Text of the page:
A kit should always be tailored to what’s likely to happen in your area and your family’s needs. Every item should be listed in detail on a printed contents document. On the back, list important phone numbers such as relatives, insurance companies, police, fire, etc. Remember, store water and non-perishable food for you and your pets separately.
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Hygiene Supplies
  • bar soap
  • tissues
  • floss
  • baby shampoo
  • hand lotion
  • sunscreen
  • toothpaste
  • toothbrushes
  • feminine hygiene pads
  • comb
  • toilet paper
  • wash cloths
First Aid Supplies
  • basic first-aid guide
  • moist towelettes
  • antiseptic towelettes
  • latex gloves
  • acetaminophen (Tylenol)
  • ibuprofen (Advil)
  • aspirin
  • diphenhydramine (Benadryl)
  • loperamide (ImodiumA-D)
  • burn cream
  • sting relief towelettes
  • hydrocortisone cream
  • triple antibiotic ointment (Neosporin)
  • cough drops
  • earplugs
  • instant ice pack
  • tweezers
  • nail clippers
  • scissors
  • digital thermometer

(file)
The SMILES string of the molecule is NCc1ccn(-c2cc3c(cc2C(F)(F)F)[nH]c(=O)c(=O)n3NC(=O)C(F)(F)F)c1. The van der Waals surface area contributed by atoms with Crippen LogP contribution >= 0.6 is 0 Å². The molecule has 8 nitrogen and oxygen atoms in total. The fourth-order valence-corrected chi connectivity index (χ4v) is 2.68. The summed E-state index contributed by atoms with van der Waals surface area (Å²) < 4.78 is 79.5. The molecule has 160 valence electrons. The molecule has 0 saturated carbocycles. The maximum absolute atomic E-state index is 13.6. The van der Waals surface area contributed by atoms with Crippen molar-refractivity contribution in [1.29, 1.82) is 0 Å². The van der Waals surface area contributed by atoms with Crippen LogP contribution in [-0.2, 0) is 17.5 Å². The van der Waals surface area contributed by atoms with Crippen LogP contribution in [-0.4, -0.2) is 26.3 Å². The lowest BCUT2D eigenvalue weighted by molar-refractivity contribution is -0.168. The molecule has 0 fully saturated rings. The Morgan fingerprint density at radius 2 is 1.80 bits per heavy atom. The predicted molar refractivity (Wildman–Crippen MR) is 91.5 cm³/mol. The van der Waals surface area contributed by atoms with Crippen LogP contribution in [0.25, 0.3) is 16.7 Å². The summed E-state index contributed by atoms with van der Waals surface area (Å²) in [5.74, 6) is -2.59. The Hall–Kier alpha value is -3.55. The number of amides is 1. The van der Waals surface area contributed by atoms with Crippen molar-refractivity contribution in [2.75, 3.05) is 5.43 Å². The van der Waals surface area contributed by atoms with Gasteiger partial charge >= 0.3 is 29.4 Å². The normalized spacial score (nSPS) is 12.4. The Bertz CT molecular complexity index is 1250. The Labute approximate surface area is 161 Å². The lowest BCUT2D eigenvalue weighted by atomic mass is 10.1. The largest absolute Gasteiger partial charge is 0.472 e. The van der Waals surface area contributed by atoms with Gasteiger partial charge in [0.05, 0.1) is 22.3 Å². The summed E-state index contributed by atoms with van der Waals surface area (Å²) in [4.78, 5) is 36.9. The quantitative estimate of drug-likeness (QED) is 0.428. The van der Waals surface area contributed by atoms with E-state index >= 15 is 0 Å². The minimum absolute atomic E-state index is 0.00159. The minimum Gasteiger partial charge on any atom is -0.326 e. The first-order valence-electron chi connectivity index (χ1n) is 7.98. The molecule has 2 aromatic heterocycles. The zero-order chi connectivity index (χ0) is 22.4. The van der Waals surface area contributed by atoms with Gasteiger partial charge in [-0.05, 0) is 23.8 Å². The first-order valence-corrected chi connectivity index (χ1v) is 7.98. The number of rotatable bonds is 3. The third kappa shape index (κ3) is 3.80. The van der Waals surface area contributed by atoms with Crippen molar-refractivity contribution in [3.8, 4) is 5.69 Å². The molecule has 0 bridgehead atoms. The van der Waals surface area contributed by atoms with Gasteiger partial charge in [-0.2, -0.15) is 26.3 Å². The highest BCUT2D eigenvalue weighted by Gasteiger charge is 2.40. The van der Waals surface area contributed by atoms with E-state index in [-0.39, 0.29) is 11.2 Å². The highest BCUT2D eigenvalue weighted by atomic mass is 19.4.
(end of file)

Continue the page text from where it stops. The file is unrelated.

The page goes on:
• cotton balls
  • waterproof adhesive
  • gauze rolls
  • gauze pads
  • moleskin
  • band-aids
  • butterfly bandages
  • ace bandage
  • triangular bandage
Pet Supplies
  • collar
  • leash
  • medical and vaccination
  • records
  • extra food and water
General Supplies
  • glow sticks (12 hrs)
  • flashlight
  • liquid candle
  • matches
  • mylar blankets
  • hand warmers
  • AM/FM radio
  • whistle and lanyard
  • sewing kit
  • blank notebook
  • pencils
  • batteries (for flashlight and radio)
  • zip ties
  • P-38 can opener
  • trash bags
  • N95 dust masks
  • duct tape
  • small tarp
  • paracord
  • safety goggles
  • work gloves
Food and Water
  • It may be beneficial to store food with your emergency kit so that if you need to evacuate, or you need to shelter in place, you will have food to sustain you and your family.
  • If you do not regularly eat canned chicken or freeze dried ice cream, don’t put it in your emergency kit. Try to include non-perishable foods that you and your family eat on a regular basis. Trying to introduce your children to new foods in the middle of an already stressful event may be difficult. 
When determining the best place to store your emergency kit, keep in mind that you will need your kit handy during an emergency. If there were or tornado warning in your area and you needed to seek shelter immediately, you would want your emergency kit nearby. Therefore, storing your kit in a closet or interior room may be ideal! This would also allow the materials inside the kit to remain in a temperature controlled environment. 
Regardless of where you store your kit, just ensure that you and your family know exactly where it is stored and what’s inside of it so that anyone can access it during an emergency.